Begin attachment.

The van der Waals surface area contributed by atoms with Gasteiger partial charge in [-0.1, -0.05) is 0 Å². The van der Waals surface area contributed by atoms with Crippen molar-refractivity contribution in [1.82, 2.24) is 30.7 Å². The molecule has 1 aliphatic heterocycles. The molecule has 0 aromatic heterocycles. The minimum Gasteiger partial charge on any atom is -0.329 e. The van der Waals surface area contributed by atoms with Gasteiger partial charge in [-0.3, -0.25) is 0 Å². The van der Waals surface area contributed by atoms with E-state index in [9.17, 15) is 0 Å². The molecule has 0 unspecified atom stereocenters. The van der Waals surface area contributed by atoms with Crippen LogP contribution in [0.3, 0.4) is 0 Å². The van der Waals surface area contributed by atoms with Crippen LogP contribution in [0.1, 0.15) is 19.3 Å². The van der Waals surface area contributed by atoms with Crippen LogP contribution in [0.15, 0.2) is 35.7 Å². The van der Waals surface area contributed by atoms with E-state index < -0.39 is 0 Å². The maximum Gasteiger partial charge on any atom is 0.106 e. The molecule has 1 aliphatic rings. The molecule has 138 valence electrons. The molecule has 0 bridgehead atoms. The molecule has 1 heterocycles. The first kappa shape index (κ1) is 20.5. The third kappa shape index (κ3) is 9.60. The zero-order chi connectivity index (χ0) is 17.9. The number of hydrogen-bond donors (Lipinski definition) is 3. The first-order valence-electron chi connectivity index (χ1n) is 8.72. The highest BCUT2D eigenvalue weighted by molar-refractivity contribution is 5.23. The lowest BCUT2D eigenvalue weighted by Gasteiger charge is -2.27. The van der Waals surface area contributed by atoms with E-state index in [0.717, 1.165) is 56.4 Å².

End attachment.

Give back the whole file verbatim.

The van der Waals surface area contributed by atoms with Gasteiger partial charge in [-0.1, -0.05) is 0 Å². The van der Waals surface area contributed by atoms with Crippen molar-refractivity contribution in [1.82, 2.24) is 30.7 Å². The molecule has 1 aliphatic heterocycles. The molecule has 0 aromatic heterocycles. The minimum Gasteiger partial charge on any atom is -0.329 e. The van der Waals surface area contributed by atoms with Gasteiger partial charge in [-0.3, -0.25) is 0 Å². The van der Waals surface area contributed by atoms with E-state index in [9.17, 15) is 0 Å². The molecule has 0 unspecified atom stereocenters. The van der Waals surface area contributed by atoms with Crippen LogP contribution in [0.3, 0.4) is 0 Å². The van der Waals surface area contributed by atoms with Crippen LogP contribution in [0.1, 0.15) is 19.3 Å². The van der Waals surface area contributed by atoms with Crippen LogP contribution in [0.15, 0.2) is 35.7 Å². The van der Waals surface area contributed by atoms with E-state index < -0.39 is 0 Å². The maximum Gasteiger partial charge on any atom is 0.106 e. The molecule has 1 aliphatic rings. The molecule has 138 valence electrons. The molecule has 0 bridgehead atoms. The molecule has 1 heterocycles. The first kappa shape index (κ1) is 20.5. The third kappa shape index (κ3) is 9.60. The zero-order chi connectivity index (χ0) is 17.9. The number of hydrogen-bond donors (Lipinski definition) is 3. The first-order valence-electron chi connectivity index (χ1n) is 8.72. The highest BCUT2D eigenvalue weighted by molar-refractivity contribution is 5.23. The lowest BCUT2D eigenvalue weighted by Gasteiger charge is -2.27. The van der Waals surface area contributed by atoms with E-state index in [0.717, 1.165) is 56.4 Å².